Cardiac imaging can be abnormal in patients with myocarditis. Echocardiogram can be normal in early or mild myocarditis. Segmental wall motion abnormalities (mimicking myocardial ischemia) can be seen. Left ventricular dilation and systolic dysfunction can also be seen as in dilated cardiomyopathy. Diastolic relaxation parameters are often abnormal on echocardiography. Cardiac MRI is becoming increasingly important in the diagnosis of myocarditis. Cardiac MRI of patients with myocarditis may show a characteristic pattern of late gadolinium enhancement in the subepicardial and mid-myocardial walls (in contrast to ischemia where late gadolinium enhancement is usually subendocardial with extension to mid-myocardial and epicardial walls). Other diagnostic features of myocarditis on cardiac MRI are the presence of myocardial edema and myocardial hyperemia relative to skeletal muscle.

Endomyocardial biopsy showing inflammatory infiltrate of the myocardium with necrosis of adjacent myocytes is the gold standard for diagnosis of myocarditis. However, this test has low sensitivity for diagnosis for myocarditis due to sampling error. Therefore, a positive biopsy result is diagnostic for myocarditis, but a negative result does not rule it out. In addition, the biopsy carries a risk of complications, including myocardial rupture and death, so is not routinely done. Endomyocardial biopsy should be done in cases of fulminant heart failure, ventricular arrhythmias, or heart block or if results would affect management (eg, if there is suspicion for giant cell myocarditis where prompt treatment can decrease mortality rates).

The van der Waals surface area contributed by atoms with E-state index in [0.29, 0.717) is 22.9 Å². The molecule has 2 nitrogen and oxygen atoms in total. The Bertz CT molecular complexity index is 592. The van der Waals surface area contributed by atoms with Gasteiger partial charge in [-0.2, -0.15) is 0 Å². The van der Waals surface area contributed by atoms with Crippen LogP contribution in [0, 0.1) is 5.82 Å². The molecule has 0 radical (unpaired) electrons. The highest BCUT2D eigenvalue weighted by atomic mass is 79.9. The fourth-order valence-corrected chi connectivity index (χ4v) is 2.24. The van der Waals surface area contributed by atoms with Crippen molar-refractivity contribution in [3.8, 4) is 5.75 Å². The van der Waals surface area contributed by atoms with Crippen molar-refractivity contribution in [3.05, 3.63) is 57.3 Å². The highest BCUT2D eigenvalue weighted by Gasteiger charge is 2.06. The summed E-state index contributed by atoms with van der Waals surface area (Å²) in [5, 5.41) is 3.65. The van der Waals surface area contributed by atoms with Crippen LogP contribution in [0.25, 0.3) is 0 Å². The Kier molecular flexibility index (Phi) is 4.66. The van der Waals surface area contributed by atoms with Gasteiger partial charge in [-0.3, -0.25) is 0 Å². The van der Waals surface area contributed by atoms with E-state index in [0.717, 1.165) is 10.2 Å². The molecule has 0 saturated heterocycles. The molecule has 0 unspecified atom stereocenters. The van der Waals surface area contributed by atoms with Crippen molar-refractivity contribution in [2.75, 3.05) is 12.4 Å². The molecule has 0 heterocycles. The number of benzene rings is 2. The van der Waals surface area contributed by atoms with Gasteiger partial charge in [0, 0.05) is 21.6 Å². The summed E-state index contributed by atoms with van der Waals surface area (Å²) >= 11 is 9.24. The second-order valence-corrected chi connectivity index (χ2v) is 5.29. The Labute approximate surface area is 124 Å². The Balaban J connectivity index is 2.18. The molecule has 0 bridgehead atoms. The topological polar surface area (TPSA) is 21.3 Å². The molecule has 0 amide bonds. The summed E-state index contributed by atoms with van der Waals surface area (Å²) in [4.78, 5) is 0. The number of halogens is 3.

Diagnosis of cause

After myocarditis is diagnosed, tests to determine etiology are done. In a young, previously healthy adult who presents with symptoms of a viral infection and myocarditis, an extensive evaluation is usually unnecessary. Differentiating viral from idiopathic myocarditis is difficult, expensive, and generally of little practical importance.

A complete blood count (CBC) is helpful to assess for peripheral eosinophilia, which is present in hypersensitivity myocarditis.

Cardiac catheterization may be useful for ruling out ischemia since myocarditis can mimic myocardial infarction or myocardial ischemia.